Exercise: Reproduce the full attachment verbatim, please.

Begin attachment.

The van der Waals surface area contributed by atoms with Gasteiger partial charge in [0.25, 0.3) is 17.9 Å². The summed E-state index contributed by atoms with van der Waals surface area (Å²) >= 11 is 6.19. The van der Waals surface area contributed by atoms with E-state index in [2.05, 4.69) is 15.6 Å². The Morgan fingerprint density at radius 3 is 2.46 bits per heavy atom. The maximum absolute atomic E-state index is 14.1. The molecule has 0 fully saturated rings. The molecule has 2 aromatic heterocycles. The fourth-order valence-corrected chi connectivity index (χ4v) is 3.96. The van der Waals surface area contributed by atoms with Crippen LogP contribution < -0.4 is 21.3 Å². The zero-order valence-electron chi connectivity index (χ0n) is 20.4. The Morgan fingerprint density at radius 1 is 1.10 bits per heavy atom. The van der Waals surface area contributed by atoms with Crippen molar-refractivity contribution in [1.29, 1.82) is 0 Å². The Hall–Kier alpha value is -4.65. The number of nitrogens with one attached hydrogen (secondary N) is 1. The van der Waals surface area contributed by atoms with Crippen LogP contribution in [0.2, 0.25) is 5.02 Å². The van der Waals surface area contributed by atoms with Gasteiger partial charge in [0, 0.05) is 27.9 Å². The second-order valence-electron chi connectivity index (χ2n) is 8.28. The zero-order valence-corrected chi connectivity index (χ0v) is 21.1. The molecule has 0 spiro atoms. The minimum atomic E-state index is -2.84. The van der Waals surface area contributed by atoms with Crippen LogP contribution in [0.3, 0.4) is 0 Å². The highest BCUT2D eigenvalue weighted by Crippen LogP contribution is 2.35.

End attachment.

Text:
The van der Waals surface area contributed by atoms with Gasteiger partial charge in [0.25, 0.3) is 17.9 Å². The summed E-state index contributed by atoms with van der Waals surface area (Å²) >= 11 is 6.19. The van der Waals surface area contributed by atoms with E-state index in [2.05, 4.69) is 15.6 Å². The Morgan fingerprint density at radius 3 is 2.46 bits per heavy atom. The maximum absolute atomic E-state index is 14.1. The molecule has 0 fully saturated rings. The molecule has 2 aromatic heterocycles. The fourth-order valence-corrected chi connectivity index (χ4v) is 3.96. The van der Waals surface area contributed by atoms with Crippen LogP contribution < -0.4 is 21.3 Å². The zero-order valence-electron chi connectivity index (χ0n) is 20.4. The Morgan fingerprint density at radius 1 is 1.10 bits per heavy atom. The van der Waals surface area contributed by atoms with Crippen molar-refractivity contribution in [1.29, 1.82) is 0 Å². The Hall–Kier alpha value is -4.65. The number of nitrogens with one attached hydrogen (secondary N) is 1. The van der Waals surface area contributed by atoms with Crippen LogP contribution in [0.2, 0.25) is 5.02 Å². The van der Waals surface area contributed by atoms with Gasteiger partial charge in [0, 0.05) is 27.9 Å². The second-order valence-electron chi connectivity index (χ2n) is 8.28. The zero-order valence-corrected chi connectivity index (χ0v) is 21.1. The molecule has 0 spiro atoms. The minimum atomic E-state index is -2.84. The van der Waals surface area contributed by atoms with Crippen LogP contribution in [0.3, 0.4) is 0 Å². The highest BCUT2D eigenvalue weighted by Crippen LogP contribution is 2.35.